By Albert Samaha
By Steve Weinstein
By Devon Maloney
By Tessa Stuart
By Alison Flowers
By Albert Samaha
By Jesse Jarnow
By Eric Tsetsi
In 1993, 60 percent of the general election vote was white, and Rudy Giuliani, running against a Democratic incumbent mayor, got 77 percent of it. That means Giuliani won roughly 824,000 white votes, almost enough alone to top David Dinkins's 858,000 total vote. As black and Latino as the Democratic primary vote was last monthand exit polls may have underestimated it at 47 percentit will not dominate in November. These voters can nominate Ferrer, with almost no white, Asian, or other allies, but they cannot elect him. That is why Michael Bloomberg is salivating for a shot at Ferrer.
Ready to spend another $15 million on a television blitzkrieg over what will now be only a 25-day general election campaign, Bloomberg can be elected if whites are a slightly larger share than their 1993 percent or if he gets just a bit more of their vote than Giuliani. A suddenly popular president, governor, and incumbent mayor will be at his side, with war waging in the background. The tabloids will be bashing Ferrer daily. The Timeswill not endorse him, and may even, despite Bloomberg's campaign-finance sins, decide that it cannot remain neutral.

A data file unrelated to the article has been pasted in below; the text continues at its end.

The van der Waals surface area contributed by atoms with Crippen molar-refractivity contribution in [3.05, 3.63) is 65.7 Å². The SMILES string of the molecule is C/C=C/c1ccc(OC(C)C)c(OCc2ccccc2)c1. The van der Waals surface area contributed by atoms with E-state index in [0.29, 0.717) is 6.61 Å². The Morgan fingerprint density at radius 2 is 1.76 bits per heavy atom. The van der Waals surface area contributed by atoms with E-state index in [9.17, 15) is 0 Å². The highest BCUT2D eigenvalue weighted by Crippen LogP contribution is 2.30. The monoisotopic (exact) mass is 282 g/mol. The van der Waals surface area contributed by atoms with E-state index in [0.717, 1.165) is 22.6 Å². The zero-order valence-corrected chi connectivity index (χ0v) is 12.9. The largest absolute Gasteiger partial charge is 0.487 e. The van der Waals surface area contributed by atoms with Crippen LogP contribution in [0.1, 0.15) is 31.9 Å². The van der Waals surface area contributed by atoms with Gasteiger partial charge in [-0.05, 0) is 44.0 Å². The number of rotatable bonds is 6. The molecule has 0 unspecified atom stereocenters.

Harold Ickes, the longtime Clinton strategist, is locked in a back room of the Ferrer headquarters now, working often until late at night, trying to put together the national Democratic pieces that can help Ferrer overcome these Bloomberg advantages. He, the Chicago-based Axelrod, and Democratic National Committee vice chair Bill Lynch are among the seasoned Ferrer advisers who are determined to make sure that a runoff win this Thursday doesn't just become a cheap thrill, soon crushed by four more Republican years. They know that Ferrer's message, Sharpton alliance, and campaign ethos make a race against Bloomberg far more difficult for him than it would be for Green.
Bloomberg has said nothing in this campaign that has inflamed or dividedother than his constant championing of everything Giulianibut his free-spending presence is a reason for Democrats to consciously pick a November winner, one who is ready to take us through our toughest time.